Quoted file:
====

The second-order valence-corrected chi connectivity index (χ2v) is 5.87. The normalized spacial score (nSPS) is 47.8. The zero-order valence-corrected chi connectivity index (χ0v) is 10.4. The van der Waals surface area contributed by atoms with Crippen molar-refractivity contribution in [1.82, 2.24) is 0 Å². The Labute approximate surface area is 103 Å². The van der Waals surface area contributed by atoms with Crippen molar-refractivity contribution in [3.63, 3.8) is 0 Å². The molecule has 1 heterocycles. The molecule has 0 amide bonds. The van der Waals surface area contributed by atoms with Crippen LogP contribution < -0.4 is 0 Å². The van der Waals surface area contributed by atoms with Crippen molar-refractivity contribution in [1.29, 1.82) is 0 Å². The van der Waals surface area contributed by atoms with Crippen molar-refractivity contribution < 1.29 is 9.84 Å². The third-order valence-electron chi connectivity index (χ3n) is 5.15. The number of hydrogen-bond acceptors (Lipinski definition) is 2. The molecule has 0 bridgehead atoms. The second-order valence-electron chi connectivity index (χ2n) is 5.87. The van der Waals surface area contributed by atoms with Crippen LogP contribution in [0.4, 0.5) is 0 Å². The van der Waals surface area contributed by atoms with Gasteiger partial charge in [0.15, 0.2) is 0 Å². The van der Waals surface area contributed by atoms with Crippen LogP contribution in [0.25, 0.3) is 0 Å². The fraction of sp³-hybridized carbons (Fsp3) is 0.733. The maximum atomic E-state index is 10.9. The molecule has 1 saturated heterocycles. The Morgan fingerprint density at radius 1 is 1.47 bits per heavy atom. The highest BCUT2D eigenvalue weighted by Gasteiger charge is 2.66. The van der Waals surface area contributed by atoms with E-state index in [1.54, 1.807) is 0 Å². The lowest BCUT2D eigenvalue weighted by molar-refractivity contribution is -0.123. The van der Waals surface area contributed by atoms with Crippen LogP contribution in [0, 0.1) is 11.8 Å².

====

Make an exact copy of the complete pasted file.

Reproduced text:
The second-order valence-corrected chi connectivity index (χ2v) is 5.87. The normalized spacial score (nSPS) is 47.8. The zero-order valence-corrected chi connectivity index (χ0v) is 10.4. The van der Waals surface area contributed by atoms with Crippen molar-refractivity contribution in [1.82, 2.24) is 0 Å². The Labute approximate surface area is 103 Å². The van der Waals surface area contributed by atoms with Crippen molar-refractivity contribution in [3.63, 3.8) is 0 Å². The molecule has 1 heterocycles. The molecule has 0 amide bonds. The van der Waals surface area contributed by atoms with Crippen LogP contribution < -0.4 is 0 Å². The van der Waals surface area contributed by atoms with Crippen molar-refractivity contribution in [1.29, 1.82) is 0 Å². The van der Waals surface area contributed by atoms with Crippen molar-refractivity contribution < 1.29 is 9.84 Å². The third-order valence-electron chi connectivity index (χ3n) is 5.15. The number of hydrogen-bond acceptors (Lipinski definition) is 2. The molecule has 0 bridgehead atoms. The second-order valence-electron chi connectivity index (χ2n) is 5.87. The van der Waals surface area contributed by atoms with Crippen LogP contribution in [0.4, 0.5) is 0 Å². The van der Waals surface area contributed by atoms with Gasteiger partial charge in [0.15, 0.2) is 0 Å². The van der Waals surface area contributed by atoms with Crippen LogP contribution in [0.25, 0.3) is 0 Å². The fraction of sp³-hybridized carbons (Fsp3) is 0.733. The maximum atomic E-state index is 10.9. The molecule has 1 saturated heterocycles. The Morgan fingerprint density at radius 1 is 1.47 bits per heavy atom. The highest BCUT2D eigenvalue weighted by Gasteiger charge is 2.66. The van der Waals surface area contributed by atoms with E-state index in [1.54, 1.807) is 0 Å². The lowest BCUT2D eigenvalue weighted by molar-refractivity contribution is -0.123. The van der Waals surface area contributed by atoms with Crippen LogP contribution in [0, 0.1) is 11.8 Å².